One Year Later, Ebola Statistics Are As Dizzyingly Bad As Everybody Had Feared

On Saturday, Liberian officials declared that the country's horrific 2014 Ebola outbreak was finally over, bringing the nearly 14-month epidemic to a close. According to World Health Organization epidemiologist Luke Bawo, a total of 42 days — the maximum number of viral incubation days during which the disease could take hold and trigger symptoms — had passed without incident (and since the burial of the last Ebola victim) in the West African country, leading health experts to make the announcement. The news was promising, but a closer look at the terrifying outbreak statistics proves just how bad things were and how close the country and nearby regions, which are still suffering, have come to absolute devastation.

On Saturday morning, Liberian President Ellen Johnson Sirleaf held a news conference to discuss the aftermath and asked for a moment of silence for those who had died, cautioning officials to remain vigilant. "Let us celebrate, but stay mindful," she added.

As CDC and WHO experts begin to piece together the fragments leftover from the deadly outbreak, the spotlight has now been turned on neighboring Sierra Leone and Guinea, which are still in the epidemic's clutches.

"We are very much concerned about Guinea and Sierra Leone," said Liberian Health official Tolbert Nyenswah, indicating that leaders were willing to do whatever it takes to bring down the epidemic in full.

According to WHO situation reports (SITREPS) from the last 14 months, the massive Ebola outbreak has taken the lives of over 11,000 individuals throughout Western Africa, including almost 5,000 in Liberia prior to Saturday's announcement. In total, it has been estimated that more than 26,000 have been affected by the disease since initial outbreak reports in March 2014. By late last year, health officials had declared the epidemic the deadliest one since the virus' discovery in 1976, indicating that it had killed over five times as many victims as all previous epidemics combined.

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Of the outbreak's quarantined victims, WHO reports confirm that some 4,000 have been children younger than 14. Over the first year, however, the majority of cases (over 11,000) stemmed from civilians ages 15 to 44 — many of whom contracted the disease despite officials cordoning off "infected" regions of the country to outsiders.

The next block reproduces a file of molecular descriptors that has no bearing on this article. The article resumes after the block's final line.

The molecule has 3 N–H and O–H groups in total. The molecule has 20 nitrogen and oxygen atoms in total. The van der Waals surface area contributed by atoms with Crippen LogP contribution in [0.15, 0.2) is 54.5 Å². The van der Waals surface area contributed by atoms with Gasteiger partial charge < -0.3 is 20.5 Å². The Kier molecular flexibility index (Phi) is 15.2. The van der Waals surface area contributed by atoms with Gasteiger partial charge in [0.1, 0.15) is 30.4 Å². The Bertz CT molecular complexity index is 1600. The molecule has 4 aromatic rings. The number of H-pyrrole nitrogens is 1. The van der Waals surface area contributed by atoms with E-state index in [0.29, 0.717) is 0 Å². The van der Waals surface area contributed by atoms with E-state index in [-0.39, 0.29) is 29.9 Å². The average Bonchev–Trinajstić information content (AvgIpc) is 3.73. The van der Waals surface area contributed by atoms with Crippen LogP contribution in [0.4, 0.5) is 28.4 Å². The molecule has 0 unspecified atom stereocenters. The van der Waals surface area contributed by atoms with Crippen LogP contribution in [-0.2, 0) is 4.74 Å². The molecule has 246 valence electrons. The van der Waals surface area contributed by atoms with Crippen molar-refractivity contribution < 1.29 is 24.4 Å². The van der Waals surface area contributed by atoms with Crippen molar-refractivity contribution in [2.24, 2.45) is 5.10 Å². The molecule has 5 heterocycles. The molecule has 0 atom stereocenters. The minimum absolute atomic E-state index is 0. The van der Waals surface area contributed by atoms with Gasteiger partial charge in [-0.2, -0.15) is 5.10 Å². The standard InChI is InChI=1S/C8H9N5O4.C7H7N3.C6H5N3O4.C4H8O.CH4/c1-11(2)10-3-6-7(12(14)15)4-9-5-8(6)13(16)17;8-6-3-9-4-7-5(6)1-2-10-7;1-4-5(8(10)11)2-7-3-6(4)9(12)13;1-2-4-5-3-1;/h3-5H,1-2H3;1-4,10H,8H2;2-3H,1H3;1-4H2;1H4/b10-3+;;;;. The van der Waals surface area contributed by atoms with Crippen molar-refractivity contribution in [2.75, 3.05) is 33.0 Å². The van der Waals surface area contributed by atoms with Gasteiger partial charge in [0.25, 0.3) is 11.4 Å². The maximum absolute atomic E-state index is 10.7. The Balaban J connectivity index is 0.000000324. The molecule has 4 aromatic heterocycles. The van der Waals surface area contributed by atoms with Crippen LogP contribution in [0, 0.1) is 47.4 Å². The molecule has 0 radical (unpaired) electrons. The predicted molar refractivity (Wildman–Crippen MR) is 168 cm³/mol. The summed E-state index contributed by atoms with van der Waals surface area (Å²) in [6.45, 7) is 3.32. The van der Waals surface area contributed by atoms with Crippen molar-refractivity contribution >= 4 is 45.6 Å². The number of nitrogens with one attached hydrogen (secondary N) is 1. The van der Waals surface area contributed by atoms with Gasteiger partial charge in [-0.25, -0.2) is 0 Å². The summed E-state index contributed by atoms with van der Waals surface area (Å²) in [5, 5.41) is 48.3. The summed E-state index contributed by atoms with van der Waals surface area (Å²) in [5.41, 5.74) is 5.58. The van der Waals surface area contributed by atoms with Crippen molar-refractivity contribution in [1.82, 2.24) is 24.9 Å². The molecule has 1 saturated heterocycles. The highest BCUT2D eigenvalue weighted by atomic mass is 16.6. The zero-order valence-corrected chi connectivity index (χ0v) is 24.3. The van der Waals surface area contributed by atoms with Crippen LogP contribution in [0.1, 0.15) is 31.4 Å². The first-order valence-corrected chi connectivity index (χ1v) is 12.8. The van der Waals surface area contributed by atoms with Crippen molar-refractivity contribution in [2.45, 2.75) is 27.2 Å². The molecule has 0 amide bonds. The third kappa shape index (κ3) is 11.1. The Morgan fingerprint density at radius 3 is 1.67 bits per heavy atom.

"[Ebola] is not easily transmitted," suggested Ian Lipkin, the John Snow Professor of Epidemiology at Columbia University's Mailman School of Public Health in New York City, in an interview with National Geographic in March 2014, pointing to traditional burial methods as a possible pinpoint for the initial spread of the virus. Lipkin continued:

There's this ritual behavior [in some areas, where] they wash bodies by hand to prepare for burial—a loving way of sending the spirit into the next world. This kind of behavior brings people into very close contact with body fluids that are infected, and that's how people become infected.
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At its onset, the crisis easily began stacking body counts at an alarming rate — at its high point, anywhere from 500 to 600 new cases were being reported in Liberia and Sierra Leone every week with a mortality rate of around 70 percent. Health officials were forced back to the drawing board. By July, WHO officials had finally reached out to the disease-stricken Liberia to provide masses of new protective equipment and fresh medical supplies to aid workers, many of whom had been shunned by their families and friends.

"The people have driven us away [and] we are no longer accepted by our families," one regional worker, Matthew Kruah, told Mashable's Kieran Kesner in a stunning eyewitness report last October. "Because of this sickness, they have totally disowned us."

In a commencement speech last week at Indiana University's School of Medicine, Dr. Kent Brantly, who worked in Ebola-ravaged Liberia during the height of the crisis and was subsequently quarantined with the disease at Emory University Hospital in Atlanta before being subjected to an experimental procedure which ultimately saved him, told graduates that, of the 20 patients he treated in a three week span, only one survived. Still, he cautioned, the numbers were only one part of the equation.

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"Losing so many patients certainly was difficult, but it didn't make me feel like a failure as a physician," said Brantly. "I learned that there was so much more to being a physician than curing illness — the most important thing we do is enter into the suffering of others."

As the war to stem Ebola in Sierra Leone and Guinea rages on, the broken families are slowly beginning to mend — but the journey back will take time and understanding of the ongoing hidden threat.

Iris Martor, a nurse and nonprofit program director in the devastated West Point slums of Monrovia, told The New York Times, "If we forget ourselves and go back to the careless way of life, there could be another outbreak."

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